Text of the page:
October 4, 2000

The CTA's Vice President for Bus Operations recommended to the CTA Board Wednesday that a pilot program to reduce bus bunching should be expanded to routes in other parts of the city. Robert Smith said preliminary results indicate a significant overall improvement in service reliability along two of the three routes involved in the initial Operator Empowerment Program.

Bus bunching occurs when a bus falls behind schedule and others following on the same route begin to catch up to it. Bunching can result from traffic congestion, weather-related driving conditions, longer boarding times or for numerous other reasons. The CTA selected three routes to inaugurate its Operator Empowerment Program early this year, and is now adding eight more.

The program allows bus operators to make decisions about service restoration techniques that previously could be made only by Control Center personnel or a supervisor on the scene. Several choices might be involved, such as spacing back to leave more distance between buses; leaving the terminal early to fill a gap in service, or detouring on the spot to bypass a blocked street.

?Bus bunching is the number one complaint that I hear from our customers," said CTA Chairman Valerie B. Jarrett. "By empowering operators to handle more decisions about service on their own, we will help solve many of the problems that cause bus bunching and help our customers reach their destinations on time."

Smith emphasized that the operator empowerment experiment is just one approach to solving a difficult problem, and that while it can be effective on some short routes, it may not be as helpful on longer, more complex routes. The pilot program involved service on the #49B North Western, #57 Laramie and #95E 93rd-/95th routes. In the test period, the #57 and #95E routes showed decreases in bus bunching of 3.4 and 2.2 percent, respectively. The #49B route, which is more complex because many more operators are assigned to it, actually showed an increase in bus bunching of 1.64 percent. The #49B and #57 routes run on a single street, allowing each operator to clearly observe when and where other buses pass in the opposite direction to determine on-time performance.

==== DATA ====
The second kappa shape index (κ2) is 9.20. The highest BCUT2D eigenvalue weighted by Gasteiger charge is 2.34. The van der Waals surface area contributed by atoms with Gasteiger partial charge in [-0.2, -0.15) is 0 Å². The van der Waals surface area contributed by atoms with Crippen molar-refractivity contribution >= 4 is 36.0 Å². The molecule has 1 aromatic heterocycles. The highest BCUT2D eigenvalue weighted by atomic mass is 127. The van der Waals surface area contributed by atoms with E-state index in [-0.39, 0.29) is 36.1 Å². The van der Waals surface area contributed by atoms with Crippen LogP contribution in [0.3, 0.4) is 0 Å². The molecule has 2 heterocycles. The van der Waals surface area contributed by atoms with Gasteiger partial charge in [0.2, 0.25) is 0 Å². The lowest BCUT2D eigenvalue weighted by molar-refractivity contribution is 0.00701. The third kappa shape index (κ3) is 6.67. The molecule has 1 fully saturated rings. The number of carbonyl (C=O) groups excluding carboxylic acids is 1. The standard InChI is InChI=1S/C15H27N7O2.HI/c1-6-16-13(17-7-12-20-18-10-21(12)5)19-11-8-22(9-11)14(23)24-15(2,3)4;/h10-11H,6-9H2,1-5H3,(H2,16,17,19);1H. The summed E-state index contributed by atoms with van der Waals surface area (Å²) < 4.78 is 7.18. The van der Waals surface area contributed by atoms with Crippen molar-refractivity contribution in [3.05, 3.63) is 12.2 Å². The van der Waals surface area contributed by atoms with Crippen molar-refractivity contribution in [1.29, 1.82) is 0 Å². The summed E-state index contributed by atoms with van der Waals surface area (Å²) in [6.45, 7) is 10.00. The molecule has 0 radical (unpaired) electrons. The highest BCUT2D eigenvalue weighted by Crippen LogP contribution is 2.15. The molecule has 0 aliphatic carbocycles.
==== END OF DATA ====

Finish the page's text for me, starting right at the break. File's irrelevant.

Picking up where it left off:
The additional routes that have been selected for the expansion of the program come from each of the eight CTA garages. They include the #8A South Halsted, #21 Cermak, #43 43rd, #54 Cicero, #75 74th-75th, #88 Higgins, #103 West 103rd, and #155 Devon. As with the initial three, each of the eight new routes is relatively short, facilitating closer cooperation among operators.

CTA President Frank Kruesi said, "Empowering bus operators to make judgment calls themselves is another step toward providing the on-time, clean, safe and friendly service our customers have come to expect. We?re also continuing to look at technological advances that can address the bus bunching problem in the long term. In the meantime, this program is an important step that we can take right now. It will become even more important as congestion in the region continues to grow."

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